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One Royal Dame

By Ruchel Louis Coetzee
Posted On Sep 21, 2016
One Royal Dame

As president of Florida’s Royal Dames of Cancer Research, Carole Nugent’s royal decree is to wipe out the Big C.

Call it coincidence, or kismet, but in 2011 Carole Nugent found herself exactly where she needed to be. At the moment a dear friend was diagnosed with breast cancer, Nugent was offered an honor she couldn’t refuse: co-chairing Fort Lauderdale’s renowned Tiara Ball, the philanthropic fete of the season created by the nearly 50-year-old cancer-fighting force, the Royal Dames of Cancer Research.

But don’t let the name fool you—the Tiara Ball isn’t all bubble-filled flutes and grand gowns. It raises money—lots of it—to fuel the fight to end cancer. As president of the Royals since 2013, Nugent and her co-Dames brought in a record-busting $6 million for Nova Southeastern University Rumbaugh-Goodwin Institute for Cancer Research (RGI). It just takes the right combo of grit and sparkle.

What has been the driving force behind the Dames over the decades?

The Royal Dames started out as a sisterhood of dedicated women and we still are today. Membership is by invitation only and on the recommendation of three members. We are considered one of the oldest continuing, non-profit organizations in Broward County.

What research have you funded and what difference has it made?

We focus mainly on breast, prostate, and colorectal cancers. Through our funding, RGI has received several patents. Two are for the cancer-fighting drugs F16 and JFD-WS. Talks are underway to license both of these drugs for clinical trials here in the U.S. and abroad. Very recently, we also received a Korean patent for the JFD drug.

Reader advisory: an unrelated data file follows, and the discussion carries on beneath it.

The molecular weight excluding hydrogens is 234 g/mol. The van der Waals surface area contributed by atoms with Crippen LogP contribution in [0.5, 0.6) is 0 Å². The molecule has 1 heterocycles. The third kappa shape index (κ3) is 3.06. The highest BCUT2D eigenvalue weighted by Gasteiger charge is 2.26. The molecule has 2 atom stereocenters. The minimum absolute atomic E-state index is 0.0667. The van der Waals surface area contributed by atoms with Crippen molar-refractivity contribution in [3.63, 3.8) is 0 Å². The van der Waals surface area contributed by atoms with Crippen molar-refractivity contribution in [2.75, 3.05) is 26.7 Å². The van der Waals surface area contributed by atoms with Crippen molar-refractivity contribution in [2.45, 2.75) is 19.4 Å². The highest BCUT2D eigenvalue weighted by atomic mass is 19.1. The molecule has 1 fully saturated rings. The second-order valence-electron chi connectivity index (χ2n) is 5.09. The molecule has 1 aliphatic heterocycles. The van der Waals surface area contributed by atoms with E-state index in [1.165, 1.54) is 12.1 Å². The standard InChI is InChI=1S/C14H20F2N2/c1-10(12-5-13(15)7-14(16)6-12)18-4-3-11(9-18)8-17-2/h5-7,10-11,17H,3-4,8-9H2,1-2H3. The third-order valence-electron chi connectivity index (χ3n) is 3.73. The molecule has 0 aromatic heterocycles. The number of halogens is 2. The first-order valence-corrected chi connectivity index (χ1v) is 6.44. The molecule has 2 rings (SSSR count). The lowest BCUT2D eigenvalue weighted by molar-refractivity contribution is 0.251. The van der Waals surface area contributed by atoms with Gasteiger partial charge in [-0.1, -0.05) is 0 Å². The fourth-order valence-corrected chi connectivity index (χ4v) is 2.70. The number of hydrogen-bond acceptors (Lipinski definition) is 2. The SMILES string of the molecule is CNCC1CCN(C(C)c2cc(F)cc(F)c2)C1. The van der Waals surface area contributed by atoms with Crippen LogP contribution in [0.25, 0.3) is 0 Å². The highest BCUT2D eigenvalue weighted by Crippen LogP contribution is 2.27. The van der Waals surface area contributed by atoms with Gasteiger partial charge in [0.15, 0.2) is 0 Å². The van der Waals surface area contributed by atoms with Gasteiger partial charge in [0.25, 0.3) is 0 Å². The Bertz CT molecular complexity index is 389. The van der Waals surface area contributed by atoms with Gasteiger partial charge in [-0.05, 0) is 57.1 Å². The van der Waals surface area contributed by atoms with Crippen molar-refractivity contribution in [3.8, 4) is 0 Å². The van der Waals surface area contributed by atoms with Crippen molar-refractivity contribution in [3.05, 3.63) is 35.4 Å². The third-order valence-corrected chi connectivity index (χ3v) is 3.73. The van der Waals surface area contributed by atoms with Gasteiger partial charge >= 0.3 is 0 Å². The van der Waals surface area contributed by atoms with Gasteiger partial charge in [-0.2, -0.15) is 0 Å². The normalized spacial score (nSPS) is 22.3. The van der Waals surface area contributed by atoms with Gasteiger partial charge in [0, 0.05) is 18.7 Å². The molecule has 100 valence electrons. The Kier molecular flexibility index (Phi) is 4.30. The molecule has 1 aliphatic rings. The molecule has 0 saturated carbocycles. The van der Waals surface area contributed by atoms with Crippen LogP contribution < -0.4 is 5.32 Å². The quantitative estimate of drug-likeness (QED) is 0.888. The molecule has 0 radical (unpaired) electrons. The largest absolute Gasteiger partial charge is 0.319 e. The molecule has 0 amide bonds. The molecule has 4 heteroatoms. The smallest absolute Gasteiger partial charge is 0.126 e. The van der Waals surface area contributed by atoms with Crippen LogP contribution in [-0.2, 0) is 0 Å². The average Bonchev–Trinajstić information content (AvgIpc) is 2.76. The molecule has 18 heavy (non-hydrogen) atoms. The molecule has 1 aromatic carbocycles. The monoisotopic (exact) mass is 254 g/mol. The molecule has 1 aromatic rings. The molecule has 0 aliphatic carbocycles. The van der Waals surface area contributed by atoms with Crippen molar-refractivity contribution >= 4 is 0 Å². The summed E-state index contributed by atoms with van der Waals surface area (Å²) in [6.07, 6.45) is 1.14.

What’s the most exciting part of your work?

To be part of taking a drug from test tube to the brink of clinical trials is quite an accomplishment. Most drugs don’t get out of the experimental stages. RGI has received two prestigious grants to advance studies in a new cancer treatment strategy using phycocyanin, a compound extracted from algae that grows in our own Florida Everglades. RGI is also developing a cancer metastasis prediction system for prostate cancer, which we hope will work like prediction systems developed for breast cancer.

You get a lot accomplished for a small group. How do you do it? 

National organizations usually have a paid CEO with a large staff. I think a nonprofit should be lean and mean. We are completely voluntary with no paid positions. RGI at Nova Southeastern University encourages all the Dames to come and see the scientists at work. We know where our money is going because we see our funds in action.

What moments have really moved you as a Royal Dame?

Cancer is an insidious disease. I don’t think there are too many of us who have had a relative or a friend who has not battled cancer. Last year, for the first time at our Tiara Ball, we decided to honor people who have faced this formidable foe. This year our honoree was to have been Doreen Koenig, who was, along with her husband, Keith, the founder of City Furniture in Florida. Doreen was so excited about being honored. She fought valiantly, but she lost her battle with cancer. We are committed this year to honoring her memory. It has inspired us to be more determined than ever to keep fighting and to keep raising funds.